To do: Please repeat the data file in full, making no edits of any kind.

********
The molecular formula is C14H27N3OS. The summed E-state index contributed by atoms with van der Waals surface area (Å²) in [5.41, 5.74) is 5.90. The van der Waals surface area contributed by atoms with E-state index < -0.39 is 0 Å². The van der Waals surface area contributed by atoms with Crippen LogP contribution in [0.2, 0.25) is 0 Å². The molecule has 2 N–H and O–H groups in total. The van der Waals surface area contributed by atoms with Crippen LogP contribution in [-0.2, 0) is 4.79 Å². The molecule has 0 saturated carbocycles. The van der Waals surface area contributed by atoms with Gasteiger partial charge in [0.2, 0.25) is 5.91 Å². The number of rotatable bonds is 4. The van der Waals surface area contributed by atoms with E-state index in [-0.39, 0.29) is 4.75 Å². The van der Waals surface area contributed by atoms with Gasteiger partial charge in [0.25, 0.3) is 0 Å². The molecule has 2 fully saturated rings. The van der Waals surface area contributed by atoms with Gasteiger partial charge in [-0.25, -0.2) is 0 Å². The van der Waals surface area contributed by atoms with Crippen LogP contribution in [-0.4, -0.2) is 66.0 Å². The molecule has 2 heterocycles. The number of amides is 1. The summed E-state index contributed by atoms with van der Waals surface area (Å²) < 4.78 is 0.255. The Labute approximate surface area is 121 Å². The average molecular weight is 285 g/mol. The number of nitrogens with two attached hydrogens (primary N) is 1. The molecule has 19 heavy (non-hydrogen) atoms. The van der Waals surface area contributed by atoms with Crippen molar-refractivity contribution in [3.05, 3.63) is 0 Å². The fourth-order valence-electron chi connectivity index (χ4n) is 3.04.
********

The molecular formula is C14H27N3OS. The summed E-state index contributed by atoms with van der Waals surface area (Å²) in [5.41, 5.74) is 5.90. The van der Waals surface area contributed by atoms with E-state index < -0.39 is 0 Å². The van der Waals surface area contributed by atoms with Crippen LogP contribution in [0.2, 0.25) is 0 Å². The molecule has 2 N–H and O–H groups in total. The van der Waals surface area contributed by atoms with Crippen LogP contribution in [-0.2, 0) is 4.79 Å². The molecule has 0 saturated carbocycles. The van der Waals surface area contributed by atoms with Gasteiger partial charge in [0.2, 0.25) is 5.91 Å². The number of rotatable bonds is 4. The van der Waals surface area contributed by atoms with E-state index in [-0.39, 0.29) is 4.75 Å². The van der Waals surface area contributed by atoms with Gasteiger partial charge in [0.25, 0.3) is 0 Å². The molecule has 2 fully saturated rings. The van der Waals surface area contributed by atoms with Gasteiger partial charge in [-0.25, -0.2) is 0 Å². The van der Waals surface area contributed by atoms with Crippen LogP contribution in [-0.4, -0.2) is 66.0 Å². The molecule has 2 heterocycles. The number of amides is 1. The summed E-state index contributed by atoms with van der Waals surface area (Å²) < 4.78 is 0.255. The Labute approximate surface area is 121 Å². The average molecular weight is 285 g/mol. The number of nitrogens with two attached hydrogens (primary N) is 1. The molecule has 19 heavy (non-hydrogen) atoms. The van der Waals surface area contributed by atoms with Crippen molar-refractivity contribution in [3.05, 3.63) is 0 Å². The fourth-order valence-electron chi connectivity index (χ4n) is 3.04.